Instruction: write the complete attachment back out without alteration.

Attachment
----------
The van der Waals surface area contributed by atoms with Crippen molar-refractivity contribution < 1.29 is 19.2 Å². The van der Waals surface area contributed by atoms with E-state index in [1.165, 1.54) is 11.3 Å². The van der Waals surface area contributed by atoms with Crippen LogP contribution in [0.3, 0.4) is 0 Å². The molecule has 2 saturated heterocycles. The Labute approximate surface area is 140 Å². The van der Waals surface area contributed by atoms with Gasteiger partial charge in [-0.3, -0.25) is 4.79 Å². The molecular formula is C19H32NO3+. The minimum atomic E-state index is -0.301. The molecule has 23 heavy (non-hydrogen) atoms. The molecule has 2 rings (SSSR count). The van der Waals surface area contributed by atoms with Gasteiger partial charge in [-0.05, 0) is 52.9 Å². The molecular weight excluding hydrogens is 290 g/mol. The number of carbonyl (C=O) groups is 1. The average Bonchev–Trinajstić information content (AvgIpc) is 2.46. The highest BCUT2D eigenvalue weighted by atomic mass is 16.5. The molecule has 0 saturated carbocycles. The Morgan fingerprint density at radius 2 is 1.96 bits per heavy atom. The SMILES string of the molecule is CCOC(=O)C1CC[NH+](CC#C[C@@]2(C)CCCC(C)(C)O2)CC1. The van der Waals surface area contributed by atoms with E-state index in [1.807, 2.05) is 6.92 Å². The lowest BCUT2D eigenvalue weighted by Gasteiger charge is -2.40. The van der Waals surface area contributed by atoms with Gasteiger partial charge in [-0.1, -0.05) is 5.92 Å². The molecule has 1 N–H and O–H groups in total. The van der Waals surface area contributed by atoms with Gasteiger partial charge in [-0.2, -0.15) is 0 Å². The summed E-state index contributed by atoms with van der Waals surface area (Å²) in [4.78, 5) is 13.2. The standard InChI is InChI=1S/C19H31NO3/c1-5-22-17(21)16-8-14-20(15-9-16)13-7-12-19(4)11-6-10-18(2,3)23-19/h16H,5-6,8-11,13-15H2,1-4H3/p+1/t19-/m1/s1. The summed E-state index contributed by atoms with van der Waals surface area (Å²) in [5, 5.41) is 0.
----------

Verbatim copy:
The van der Waals surface area contributed by atoms with Crippen molar-refractivity contribution < 1.29 is 19.2 Å². The van der Waals surface area contributed by atoms with E-state index in [1.165, 1.54) is 11.3 Å². The van der Waals surface area contributed by atoms with Crippen LogP contribution in [0.3, 0.4) is 0 Å². The molecule has 2 saturated heterocycles. The Labute approximate surface area is 140 Å². The van der Waals surface area contributed by atoms with Gasteiger partial charge in [-0.3, -0.25) is 4.79 Å². The molecular formula is C19H32NO3+. The minimum atomic E-state index is -0.301. The molecule has 23 heavy (non-hydrogen) atoms. The molecule has 2 rings (SSSR count). The van der Waals surface area contributed by atoms with Gasteiger partial charge in [-0.05, 0) is 52.9 Å². The molecular weight excluding hydrogens is 290 g/mol. The number of carbonyl (C=O) groups is 1. The average Bonchev–Trinajstić information content (AvgIpc) is 2.46. The highest BCUT2D eigenvalue weighted by atomic mass is 16.5. The molecule has 0 saturated carbocycles. The Morgan fingerprint density at radius 2 is 1.96 bits per heavy atom. The SMILES string of the molecule is CCOC(=O)C1CC[NH+](CC#C[C@@]2(C)CCCC(C)(C)O2)CC1. The van der Waals surface area contributed by atoms with E-state index in [1.807, 2.05) is 6.92 Å². The lowest BCUT2D eigenvalue weighted by Gasteiger charge is -2.40. The van der Waals surface area contributed by atoms with Gasteiger partial charge in [-0.1, -0.05) is 5.92 Å². The molecule has 1 N–H and O–H groups in total. The van der Waals surface area contributed by atoms with Gasteiger partial charge in [-0.2, -0.15) is 0 Å². The summed E-state index contributed by atoms with van der Waals surface area (Å²) in [4.78, 5) is 13.2. The standard InChI is InChI=1S/C19H31NO3/c1-5-22-17(21)16-8-14-20(15-9-16)13-7-12-19(4)11-6-10-18(2,3)23-19/h16H,5-6,8-11,13-15H2,1-4H3/p+1/t19-/m1/s1. The summed E-state index contributed by atoms with van der Waals surface area (Å²) in [5, 5.41) is 0.